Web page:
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    Pythagorean theorem a^2 +b^2 = c^2 where c is hypotenuse longest side of right triangle

  35. Nnesha
    • one year ago
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    ello ?

  36. Nnesha
    • one year ago
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    if you have question , let me know plz :=)

  37. Nnesha
    • one year ago
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    |dw:1438301856130:dw| a=1 b=-1 c= ? use that formula \[\huge\rm a^2+b^2=c^2\] substitute a for 1 substitute b for -1 solve for c

  38. anonymous
    • one year ago
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    c = 0

  39. anonymous
    • one year ago
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    thats the answer???

  40. Nnesha
    • one year ago
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    how is it c ?

  41. Nnesha
    • one year ago
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    nope

  42. Nnesha
    • one year ago
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    first of all take square of a and b

  43. Nnesha
    • one year ago
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    \[\huge\rm 1^2 +(-1)^2=c^2\] solve for c

  44. Nnesha
    • one year ago
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    and then add them

  45. anonymous
    • one year ago
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    1+ 1 =2

  46. Nnesha
    • one year ago
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    yes right so c^2=2 now take square root both sides bec you need c not c^2

  47. anonymous
    • one year ago
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    root2

  48. Nnesha
    • one year ago
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    yep right |dw:1438302263294:dw| so what is sin theta = ?

  49. Nnesha
    • one year ago
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    \[\rm sin \rm \theta = \frac{ opposite }{ hypotenuse }~~~~ \cos \theta = \frac{ adjacent }{ hypotenuse } ~~\tan \theta = \frac{ opposite }{ adjacent }\] remember this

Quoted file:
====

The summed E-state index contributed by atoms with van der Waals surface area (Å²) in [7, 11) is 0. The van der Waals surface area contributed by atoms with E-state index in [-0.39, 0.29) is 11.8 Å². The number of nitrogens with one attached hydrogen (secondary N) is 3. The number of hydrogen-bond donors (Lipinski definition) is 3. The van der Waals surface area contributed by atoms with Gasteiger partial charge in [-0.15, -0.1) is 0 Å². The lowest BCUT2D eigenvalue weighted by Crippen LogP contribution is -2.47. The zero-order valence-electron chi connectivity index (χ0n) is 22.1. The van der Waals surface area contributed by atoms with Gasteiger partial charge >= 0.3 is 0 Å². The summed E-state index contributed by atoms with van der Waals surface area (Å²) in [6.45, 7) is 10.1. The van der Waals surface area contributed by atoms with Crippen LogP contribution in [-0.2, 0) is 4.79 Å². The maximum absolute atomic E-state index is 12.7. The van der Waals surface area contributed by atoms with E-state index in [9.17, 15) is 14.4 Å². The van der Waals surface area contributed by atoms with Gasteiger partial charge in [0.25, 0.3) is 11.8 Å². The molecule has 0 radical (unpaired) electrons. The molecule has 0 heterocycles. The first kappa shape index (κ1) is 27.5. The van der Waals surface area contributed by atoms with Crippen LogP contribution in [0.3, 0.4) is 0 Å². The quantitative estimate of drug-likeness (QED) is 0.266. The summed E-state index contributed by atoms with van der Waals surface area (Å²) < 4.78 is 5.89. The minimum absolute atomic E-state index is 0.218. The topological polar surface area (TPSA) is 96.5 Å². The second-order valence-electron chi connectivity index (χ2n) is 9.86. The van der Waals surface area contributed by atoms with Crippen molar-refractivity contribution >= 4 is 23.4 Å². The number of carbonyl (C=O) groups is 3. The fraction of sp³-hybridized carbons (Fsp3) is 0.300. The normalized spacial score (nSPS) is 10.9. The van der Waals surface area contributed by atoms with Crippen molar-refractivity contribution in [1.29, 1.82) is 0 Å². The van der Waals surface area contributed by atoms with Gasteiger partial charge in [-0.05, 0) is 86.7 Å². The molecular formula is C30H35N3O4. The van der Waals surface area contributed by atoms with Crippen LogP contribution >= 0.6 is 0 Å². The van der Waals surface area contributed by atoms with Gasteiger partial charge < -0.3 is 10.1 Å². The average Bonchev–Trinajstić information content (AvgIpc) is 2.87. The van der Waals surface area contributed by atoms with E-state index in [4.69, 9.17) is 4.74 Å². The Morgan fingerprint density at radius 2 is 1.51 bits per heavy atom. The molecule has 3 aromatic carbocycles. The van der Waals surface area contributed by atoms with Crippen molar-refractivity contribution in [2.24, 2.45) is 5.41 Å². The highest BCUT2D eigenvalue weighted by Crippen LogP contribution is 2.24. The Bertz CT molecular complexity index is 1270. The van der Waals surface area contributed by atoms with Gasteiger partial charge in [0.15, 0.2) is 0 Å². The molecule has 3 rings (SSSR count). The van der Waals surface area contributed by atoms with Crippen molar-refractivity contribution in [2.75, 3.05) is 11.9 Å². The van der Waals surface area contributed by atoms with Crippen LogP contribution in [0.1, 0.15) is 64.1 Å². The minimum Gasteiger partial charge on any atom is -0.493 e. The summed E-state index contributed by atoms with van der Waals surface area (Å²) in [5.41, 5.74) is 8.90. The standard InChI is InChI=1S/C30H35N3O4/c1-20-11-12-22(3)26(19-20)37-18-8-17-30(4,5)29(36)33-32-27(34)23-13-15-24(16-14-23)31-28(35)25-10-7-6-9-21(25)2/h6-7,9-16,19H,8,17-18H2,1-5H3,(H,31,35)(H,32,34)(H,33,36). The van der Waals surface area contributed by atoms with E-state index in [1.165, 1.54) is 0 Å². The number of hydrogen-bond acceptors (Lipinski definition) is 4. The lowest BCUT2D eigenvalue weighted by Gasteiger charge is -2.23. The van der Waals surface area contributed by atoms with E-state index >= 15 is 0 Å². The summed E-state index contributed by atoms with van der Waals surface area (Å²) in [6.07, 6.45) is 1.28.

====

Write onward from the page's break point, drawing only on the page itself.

50. anonymous
    • one year ago
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    so sin theta = -1/root 2

  51. Nnesha
    • one year ago
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    yes right you can't leave the radical at the denominator so multiply both denoimnator and numerator by sqr root 2

  52. anonymous
    • one year ago
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    root 2 sin theta = 1?

  53. anonymous
    • one year ago
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    -1/2

  54. Nnesha
    • one year ago
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    correction:\[\frac{ -1 }{ \sqrt{2} } \times \frac{ \sqrt{2} }{ \sqrt{2} }\]

  55. anonymous
    • one year ago
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    so thats answer to cos?

  56. Nnesha
    • one year ago
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    nope sin theta = -1 over square root 2 you can't have the radical at the denominator thats why multiply numerator and denominator by square root 2

  57. anonymous
    • one year ago
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    shoot this is hard

  58. anonymous
    • one year ago
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    idk i gtg

  59. anonymous
    • one year ago
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    thx tho

  60. Nnesha
    • one year ago
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    \[\frac{ -1 }{ \sqrt{2} } \times \frac{ \sqrt{2} }{ \sqrt{2} }\] multiply

  61. Nnesha
    • one year ago
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    alright i have to go,too we will continue later

  62. anonymous
    • one year ago
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    ok

  63. Nnesha
    • one year ago
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    :\[\frac{ -1 }{ \sqrt{2} } \times \frac{ \sqrt{2} }{ \sqrt{2} }\] here multiply numerator by numerator and denominator by denominator\[\frac{ -1 \times \sqrt{2} }{ \sqrt{2} \times \sqrt{2}}\] sqrt{2} times sqrt{2} = sqrt{4} which is equal to 2 you will get \[\frac{ -\sqrt{2} }{ 2 }\] now at what degrree sin equal to -sqrt{2} over 2 ?

  64. Nnesha
    • one year ago
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    same way to find value of cos that's it!

  65. Nnesha
    • one year ago
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    if you have any question let me know tomorrow. :=)